# Rationale

This mathematics specification provides students with access to important mathematical ideas to develop the mathematical knowledge and skills that they will draw on in their personal and work lives. This specification also provides students, as lifelong learners, with the basis on which further study and research in mathematics and many other fields are built.
Mathematical ideas have evolved across societies and cultures over thousands of years, and are constantly developing. Digital technologies are facilitating this expansion of ideas and provide new tools for mathematical exploration and invention. While the usefulness of mathematics for problem solving is well known, mathematics also has a fundamental role in both enabling and sustaining cultural, social, economic and technological advances and empowering individuals to become critical citizens.
The specification is underpinned by the conception of mathematics as an interconnected body of ideas and reasoning processes that students negotiate collaboratively with teachers and their peers and as independent learners. Number, measurement and geometry, statistics and probability are common aspects of most people’s mathematical experiences in everyday personal, study and work situations. Equally important are the essential roles that algebra, functions and relations, logic, mathematical structure and working mathematically play in people’s understanding of the natural and social worlds, and the interaction between them.
The mathematics specification builds on students’ prior learning and focuses on developing increasingly sophisticated and refined mathematical understanding, fluency, reasoning, computational thinking and problem solving. These capabilities enable students to respond to familiar and unfamiliar situations by employing mathematics to make informed decisions and solve problems efficiently.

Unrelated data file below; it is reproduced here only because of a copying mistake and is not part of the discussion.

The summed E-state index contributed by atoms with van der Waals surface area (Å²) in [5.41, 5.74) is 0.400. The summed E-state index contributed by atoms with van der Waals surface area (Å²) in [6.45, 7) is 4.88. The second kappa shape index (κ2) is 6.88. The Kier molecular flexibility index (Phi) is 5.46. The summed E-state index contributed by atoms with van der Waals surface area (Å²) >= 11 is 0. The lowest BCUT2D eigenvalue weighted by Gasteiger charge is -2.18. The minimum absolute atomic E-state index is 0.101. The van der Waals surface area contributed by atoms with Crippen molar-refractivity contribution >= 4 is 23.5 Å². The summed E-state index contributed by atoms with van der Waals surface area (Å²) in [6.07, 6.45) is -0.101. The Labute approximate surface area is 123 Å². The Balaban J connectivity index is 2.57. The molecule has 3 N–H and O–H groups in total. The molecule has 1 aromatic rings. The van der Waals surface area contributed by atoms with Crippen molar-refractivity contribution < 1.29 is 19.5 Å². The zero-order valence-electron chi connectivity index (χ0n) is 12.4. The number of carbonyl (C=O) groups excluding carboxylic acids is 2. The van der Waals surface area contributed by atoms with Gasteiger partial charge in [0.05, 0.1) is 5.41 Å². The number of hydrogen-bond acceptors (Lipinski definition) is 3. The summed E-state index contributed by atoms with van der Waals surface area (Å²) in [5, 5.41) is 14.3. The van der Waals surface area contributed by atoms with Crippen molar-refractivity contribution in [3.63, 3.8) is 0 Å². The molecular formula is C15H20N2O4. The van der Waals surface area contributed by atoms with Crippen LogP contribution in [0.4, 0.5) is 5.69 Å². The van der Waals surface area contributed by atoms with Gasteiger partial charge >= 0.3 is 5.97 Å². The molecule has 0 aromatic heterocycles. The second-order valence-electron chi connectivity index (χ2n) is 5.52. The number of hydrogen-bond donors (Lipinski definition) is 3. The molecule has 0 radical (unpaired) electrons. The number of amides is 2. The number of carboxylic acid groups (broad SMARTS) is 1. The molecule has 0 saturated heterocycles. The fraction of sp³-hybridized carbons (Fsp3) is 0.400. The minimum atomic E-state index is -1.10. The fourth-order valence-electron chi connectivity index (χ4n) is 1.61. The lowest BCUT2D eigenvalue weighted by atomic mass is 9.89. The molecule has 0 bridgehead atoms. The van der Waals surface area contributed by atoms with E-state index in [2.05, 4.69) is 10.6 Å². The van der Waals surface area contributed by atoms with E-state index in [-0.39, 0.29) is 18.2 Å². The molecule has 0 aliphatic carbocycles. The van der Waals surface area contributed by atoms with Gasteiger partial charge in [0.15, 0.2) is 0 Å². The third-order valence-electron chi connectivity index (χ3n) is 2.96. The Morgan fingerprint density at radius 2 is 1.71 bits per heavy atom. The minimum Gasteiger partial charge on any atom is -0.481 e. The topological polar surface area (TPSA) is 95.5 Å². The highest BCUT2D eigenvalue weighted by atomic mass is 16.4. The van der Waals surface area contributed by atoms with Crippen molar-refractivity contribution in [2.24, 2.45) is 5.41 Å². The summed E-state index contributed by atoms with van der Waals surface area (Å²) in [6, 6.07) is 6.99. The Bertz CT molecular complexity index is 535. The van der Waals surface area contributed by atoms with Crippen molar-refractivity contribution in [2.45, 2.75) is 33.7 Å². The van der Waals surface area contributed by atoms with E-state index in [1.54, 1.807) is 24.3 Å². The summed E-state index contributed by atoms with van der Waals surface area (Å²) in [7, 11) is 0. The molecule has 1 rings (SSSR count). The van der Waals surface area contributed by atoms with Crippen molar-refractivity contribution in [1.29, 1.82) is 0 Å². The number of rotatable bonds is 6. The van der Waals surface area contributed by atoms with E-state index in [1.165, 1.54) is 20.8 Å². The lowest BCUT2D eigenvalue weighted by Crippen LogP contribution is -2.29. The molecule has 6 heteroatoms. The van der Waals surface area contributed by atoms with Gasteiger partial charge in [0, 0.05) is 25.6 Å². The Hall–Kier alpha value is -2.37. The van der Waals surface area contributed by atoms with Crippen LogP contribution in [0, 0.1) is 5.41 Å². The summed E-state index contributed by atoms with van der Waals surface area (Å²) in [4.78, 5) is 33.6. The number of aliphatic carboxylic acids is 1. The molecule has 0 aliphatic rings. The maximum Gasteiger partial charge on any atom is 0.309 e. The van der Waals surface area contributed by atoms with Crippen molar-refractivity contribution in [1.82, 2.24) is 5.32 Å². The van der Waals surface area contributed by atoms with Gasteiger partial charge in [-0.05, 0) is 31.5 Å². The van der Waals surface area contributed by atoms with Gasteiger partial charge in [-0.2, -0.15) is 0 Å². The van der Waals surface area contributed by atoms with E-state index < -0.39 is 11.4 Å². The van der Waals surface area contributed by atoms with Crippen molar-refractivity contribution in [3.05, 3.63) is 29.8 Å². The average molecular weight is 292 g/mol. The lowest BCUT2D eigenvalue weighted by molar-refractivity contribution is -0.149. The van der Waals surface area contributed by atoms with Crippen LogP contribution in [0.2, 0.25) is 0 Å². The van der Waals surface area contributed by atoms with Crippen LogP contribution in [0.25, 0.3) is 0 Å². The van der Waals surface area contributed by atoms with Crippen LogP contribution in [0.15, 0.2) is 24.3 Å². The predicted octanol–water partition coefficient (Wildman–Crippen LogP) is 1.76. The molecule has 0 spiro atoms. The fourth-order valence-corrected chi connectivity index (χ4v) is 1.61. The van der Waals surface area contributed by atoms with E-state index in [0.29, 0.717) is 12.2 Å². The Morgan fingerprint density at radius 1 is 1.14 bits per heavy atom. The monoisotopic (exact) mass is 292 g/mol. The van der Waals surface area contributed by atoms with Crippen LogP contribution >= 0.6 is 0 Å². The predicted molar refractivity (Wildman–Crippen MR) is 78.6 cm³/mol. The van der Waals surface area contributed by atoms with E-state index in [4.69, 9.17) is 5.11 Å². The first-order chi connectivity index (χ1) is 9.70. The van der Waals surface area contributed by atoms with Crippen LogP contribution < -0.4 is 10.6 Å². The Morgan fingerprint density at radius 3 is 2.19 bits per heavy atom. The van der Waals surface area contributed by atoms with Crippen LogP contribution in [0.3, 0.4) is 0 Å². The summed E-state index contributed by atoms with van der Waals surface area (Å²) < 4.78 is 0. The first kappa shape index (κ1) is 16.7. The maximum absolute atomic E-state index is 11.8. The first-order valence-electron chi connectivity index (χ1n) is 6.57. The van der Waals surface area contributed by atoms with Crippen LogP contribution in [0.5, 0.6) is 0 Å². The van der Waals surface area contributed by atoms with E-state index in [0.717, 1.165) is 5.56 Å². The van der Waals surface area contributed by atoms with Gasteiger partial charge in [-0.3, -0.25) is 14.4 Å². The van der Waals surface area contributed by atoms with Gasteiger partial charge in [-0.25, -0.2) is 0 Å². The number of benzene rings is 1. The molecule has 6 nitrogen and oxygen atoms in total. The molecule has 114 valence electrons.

The specification supports student learning across the whole educational system by ensuring that the links between the various components of mathematics, as well as the relationship between mathematics and other subjects, are emphasised. Mathematics is composed of multiple but interrelated and interdependent concepts and structures which students can apply beyond the mathematics classroom. For example, in science, understanding sources of error and their impact on the confidence of conclusions is vital; in geography, interpretation of data underpins the study of human populations and their physical environments; in history, students need to be able to imagine timelines and time frames to reconcile related events; and in English, deriving quantitative, logical and spatial information is an important aspect of making meaning of texts. Thus the understanding of mathematics developed through study at junior cycle can inform and support students’ learning across the whole educational system.